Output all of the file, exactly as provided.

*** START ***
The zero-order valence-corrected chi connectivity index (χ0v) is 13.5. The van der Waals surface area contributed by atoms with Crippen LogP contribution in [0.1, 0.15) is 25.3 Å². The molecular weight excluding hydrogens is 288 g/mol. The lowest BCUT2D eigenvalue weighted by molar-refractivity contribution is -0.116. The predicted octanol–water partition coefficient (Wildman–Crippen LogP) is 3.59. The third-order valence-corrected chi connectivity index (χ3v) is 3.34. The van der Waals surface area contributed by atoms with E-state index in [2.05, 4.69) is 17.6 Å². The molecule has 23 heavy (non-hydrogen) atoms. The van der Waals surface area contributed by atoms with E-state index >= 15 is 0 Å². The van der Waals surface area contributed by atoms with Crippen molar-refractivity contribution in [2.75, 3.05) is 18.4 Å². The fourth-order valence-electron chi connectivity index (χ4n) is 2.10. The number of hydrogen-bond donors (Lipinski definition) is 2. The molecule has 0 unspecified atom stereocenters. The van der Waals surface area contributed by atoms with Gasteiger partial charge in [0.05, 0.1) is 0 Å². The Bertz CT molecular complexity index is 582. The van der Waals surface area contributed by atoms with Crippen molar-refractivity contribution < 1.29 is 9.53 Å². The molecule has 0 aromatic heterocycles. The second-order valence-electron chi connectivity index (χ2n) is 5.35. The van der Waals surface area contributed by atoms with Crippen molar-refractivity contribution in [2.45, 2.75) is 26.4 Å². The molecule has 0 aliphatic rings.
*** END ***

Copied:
The zero-order valence-corrected chi connectivity index (χ0v) is 13.5. The van der Waals surface area contributed by atoms with Crippen LogP contribution in [0.1, 0.15) is 25.3 Å². The molecular weight excluding hydrogens is 288 g/mol. The lowest BCUT2D eigenvalue weighted by molar-refractivity contribution is -0.116. The predicted octanol–water partition coefficient (Wildman–Crippen LogP) is 3.59. The third-order valence-corrected chi connectivity index (χ3v) is 3.34. The van der Waals surface area contributed by atoms with E-state index in [2.05, 4.69) is 17.6 Å². The molecule has 23 heavy (non-hydrogen) atoms. The van der Waals surface area contributed by atoms with E-state index >= 15 is 0 Å². The van der Waals surface area contributed by atoms with Crippen molar-refractivity contribution in [2.75, 3.05) is 18.4 Å². The fourth-order valence-electron chi connectivity index (χ4n) is 2.10. The number of hydrogen-bond donors (Lipinski definition) is 2. The molecule has 0 unspecified atom stereocenters. The van der Waals surface area contributed by atoms with Gasteiger partial charge in [0.05, 0.1) is 0 Å². The Bertz CT molecular complexity index is 582. The van der Waals surface area contributed by atoms with Crippen molar-refractivity contribution < 1.29 is 9.53 Å². The molecule has 0 aromatic heterocycles. The second-order valence-electron chi connectivity index (χ2n) is 5.35. The van der Waals surface area contributed by atoms with Crippen molar-refractivity contribution in [2.45, 2.75) is 26.4 Å². The molecule has 0 aliphatic rings.